In the 2000 Census, the NSO created new categories of Boholano and Binisaya as distinct languages from Cebuano. According to the survey, 13% (10,030,667) speak Cebuano, 8% (5,778,435) speak Bisaya/Binisaya and 2% (1,837,361) speak Boholano. If they are counted altogether, it would comprise 23% (17,646,463)of the population. Bisaya/Binisaya obviously means Cebuano spoken in Mindanao though it has to be further studied since there are also many Hiligaynon speakers in Mindanao.
According to Dr. Jes Tirol, the Cebuano in Cebu and Bohol are the same, they are dialects of one language as they have the same grammar. Also, John Wolff noted that ‘the Cebuano language is remarkably uniform’ (Wolff, 1972:vii). He compared Cebuano with English, noting that the differences in Cebuano are just the same as the differences between the various varieties of English spoken worldwide, with only minimal differences.
Though there are some lexical variations, the relationship of the three is further attested historically in Zorc (1975: 354-355) where he listed words which underwent the same changes in Bohol, Cebu and Leyte distinct from other languages which are Binisaya. These are: 1) [???g], indefinite genitive marker; 2) [???ns?] ‘what’; 3) [?k?ns?] ‘who’; 4)[??nj??] ‘later on (same day); 5) [g??n?h?] ‘earlier (same day) (kanina/ka?ina in others); 6) ga– ‘past time prefix as in ganiha ‘earlier’, gahapun ‘yesterday’ gabii ‘last night’ (ka– in others).
The following words appear to be exclusively shared and limited only to Cebu, Bohol and Leyte (Zorc 1975: 354-355): 1) [?p???k] ‘bite’ (k??g?t in others); 2) [??g???g?w] ‘cousin’; 3) [?b?nt?g] ‘morning’; 4) [d????l] ‘near’ (others *r??p?t or *ra?n?] Note: the *stands for the protoform); 5) [?d?l??] ‘to play’; 6) [s????t] ‘sweat’ and 7) [b?l??b?g] ‘throw away’.
Although only Bohol and Cebuano are included in Zorc’s list of lexical innovations, these words are also used in Davao. According to Dr. McWhorter, dialects may differ in words but it is not enough to categorize them as different languages.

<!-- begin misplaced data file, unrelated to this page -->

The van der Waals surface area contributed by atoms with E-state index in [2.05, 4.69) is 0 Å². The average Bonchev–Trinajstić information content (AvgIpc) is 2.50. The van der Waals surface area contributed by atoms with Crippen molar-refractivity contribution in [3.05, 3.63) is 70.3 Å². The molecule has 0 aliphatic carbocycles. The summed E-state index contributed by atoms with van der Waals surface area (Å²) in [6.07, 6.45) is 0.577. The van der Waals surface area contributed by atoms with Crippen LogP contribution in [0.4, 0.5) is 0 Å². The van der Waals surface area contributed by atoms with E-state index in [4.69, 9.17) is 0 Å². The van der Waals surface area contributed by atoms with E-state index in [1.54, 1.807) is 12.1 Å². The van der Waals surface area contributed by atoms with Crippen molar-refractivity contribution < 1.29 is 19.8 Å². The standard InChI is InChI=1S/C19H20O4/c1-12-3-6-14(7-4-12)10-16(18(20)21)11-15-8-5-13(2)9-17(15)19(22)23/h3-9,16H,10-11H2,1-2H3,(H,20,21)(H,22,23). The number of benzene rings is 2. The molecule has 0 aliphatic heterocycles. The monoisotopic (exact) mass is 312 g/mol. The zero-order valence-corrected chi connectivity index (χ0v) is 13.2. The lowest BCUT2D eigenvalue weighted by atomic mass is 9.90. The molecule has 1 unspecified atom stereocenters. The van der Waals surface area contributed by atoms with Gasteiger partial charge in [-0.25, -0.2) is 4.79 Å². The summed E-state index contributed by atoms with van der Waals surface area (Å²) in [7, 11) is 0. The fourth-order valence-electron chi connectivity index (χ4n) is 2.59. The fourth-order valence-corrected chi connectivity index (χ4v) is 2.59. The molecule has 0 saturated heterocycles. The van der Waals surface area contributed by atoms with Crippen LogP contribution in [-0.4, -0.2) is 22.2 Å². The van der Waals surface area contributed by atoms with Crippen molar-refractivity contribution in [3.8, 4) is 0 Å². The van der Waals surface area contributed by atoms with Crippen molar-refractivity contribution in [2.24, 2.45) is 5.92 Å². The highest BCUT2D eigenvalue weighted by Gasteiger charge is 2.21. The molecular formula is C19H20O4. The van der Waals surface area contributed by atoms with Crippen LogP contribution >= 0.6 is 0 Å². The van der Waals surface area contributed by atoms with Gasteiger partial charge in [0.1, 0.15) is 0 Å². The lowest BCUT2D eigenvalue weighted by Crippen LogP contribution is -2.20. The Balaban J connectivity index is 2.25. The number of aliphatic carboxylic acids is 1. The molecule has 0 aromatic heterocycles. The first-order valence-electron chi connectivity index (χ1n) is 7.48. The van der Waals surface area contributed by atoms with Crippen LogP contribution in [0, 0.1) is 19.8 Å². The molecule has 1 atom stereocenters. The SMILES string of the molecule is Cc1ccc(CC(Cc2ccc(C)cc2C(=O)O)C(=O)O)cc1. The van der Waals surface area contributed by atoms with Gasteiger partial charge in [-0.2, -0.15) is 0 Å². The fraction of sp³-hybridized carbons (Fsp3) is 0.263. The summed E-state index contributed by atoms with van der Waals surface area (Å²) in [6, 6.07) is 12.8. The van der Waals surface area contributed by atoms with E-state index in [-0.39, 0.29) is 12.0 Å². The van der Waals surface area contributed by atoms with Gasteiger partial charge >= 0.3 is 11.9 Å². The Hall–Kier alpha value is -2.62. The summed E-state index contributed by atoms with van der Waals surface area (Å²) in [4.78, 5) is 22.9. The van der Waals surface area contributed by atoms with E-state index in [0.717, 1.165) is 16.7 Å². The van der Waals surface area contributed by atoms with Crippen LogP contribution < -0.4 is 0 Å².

With regards to syntax, they are all the same. It is clear in Cebuano-Cebu and Bohol, as well as in Davao. Even though in Davao they use a mélange of languages, it only happens in the urban areas. In the rural areas, the speakers use the traditional Cebuano syntax and they also use the formal syntax (not the mixed one) in formal writing, formal affairs and conferences. Davao’s lexicon is still Cebuano. They also follow Cebuano syntax most of the times than the syntax of other languages.
They are also dialects by virtue of mutual intelligibility. The speakers from these three dialects understand the dialect of the other. There may be differences but these are minimal compared to their sameness. The author for one can attest to this fact. She speaks the Southern Leyte variety which is close to Bol-anon but she can still understand the other three varieties. Her informants also notice this since they maintain correspondences. It is also the case with the different Cebuano speakers in the UP Diliman campus observed by the researcher and in other places as well. Communication is not a problem. There are no issues either concerning geopolitics and culture, two categories cited by Dr. McWhorter as influences in categorizing dialects and languages outside purely linguistic considerations.